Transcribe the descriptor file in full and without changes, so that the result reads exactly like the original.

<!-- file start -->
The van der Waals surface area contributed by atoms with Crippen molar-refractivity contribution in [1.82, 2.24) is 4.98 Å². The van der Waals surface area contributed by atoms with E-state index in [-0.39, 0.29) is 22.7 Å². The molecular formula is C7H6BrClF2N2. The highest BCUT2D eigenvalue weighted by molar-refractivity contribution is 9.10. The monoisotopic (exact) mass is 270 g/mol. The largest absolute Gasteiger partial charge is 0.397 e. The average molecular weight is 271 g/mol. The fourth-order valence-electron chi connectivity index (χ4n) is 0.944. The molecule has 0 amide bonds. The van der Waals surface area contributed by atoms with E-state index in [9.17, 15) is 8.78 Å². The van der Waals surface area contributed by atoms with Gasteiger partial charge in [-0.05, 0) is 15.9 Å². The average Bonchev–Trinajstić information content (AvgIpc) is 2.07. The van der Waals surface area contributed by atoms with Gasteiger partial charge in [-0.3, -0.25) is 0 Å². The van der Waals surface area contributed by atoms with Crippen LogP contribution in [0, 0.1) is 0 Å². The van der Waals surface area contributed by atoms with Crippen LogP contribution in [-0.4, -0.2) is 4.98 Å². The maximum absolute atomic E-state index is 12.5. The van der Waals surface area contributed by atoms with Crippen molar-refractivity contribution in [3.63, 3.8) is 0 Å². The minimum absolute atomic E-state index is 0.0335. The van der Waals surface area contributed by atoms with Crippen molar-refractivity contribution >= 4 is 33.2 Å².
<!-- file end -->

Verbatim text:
The van der Waals surface area contributed by atoms with Crippen molar-refractivity contribution in [1.82, 2.24) is 4.98 Å². The van der Waals surface area contributed by atoms with E-state index in [-0.39, 0.29) is 22.7 Å². The molecular formula is C7H6BrClF2N2. The highest BCUT2D eigenvalue weighted by molar-refractivity contribution is 9.10. The monoisotopic (exact) mass is 270 g/mol. The largest absolute Gasteiger partial charge is 0.397 e. The average molecular weight is 271 g/mol. The fourth-order valence-electron chi connectivity index (χ4n) is 0.944. The molecule has 0 amide bonds. The van der Waals surface area contributed by atoms with E-state index in [9.17, 15) is 8.78 Å². The van der Waals surface area contributed by atoms with Gasteiger partial charge in [-0.05, 0) is 15.9 Å². The average Bonchev–Trinajstić information content (AvgIpc) is 2.07. The van der Waals surface area contributed by atoms with Gasteiger partial charge in [-0.3, -0.25) is 0 Å². The van der Waals surface area contributed by atoms with Crippen LogP contribution in [0, 0.1) is 0 Å². The van der Waals surface area contributed by atoms with Crippen LogP contribution in [-0.4, -0.2) is 4.98 Å². The maximum absolute atomic E-state index is 12.5. The van der Waals surface area contributed by atoms with Crippen molar-refractivity contribution in [3.63, 3.8) is 0 Å². The minimum absolute atomic E-state index is 0.0335. The van der Waals surface area contributed by atoms with Crippen molar-refractivity contribution >= 4 is 33.2 Å².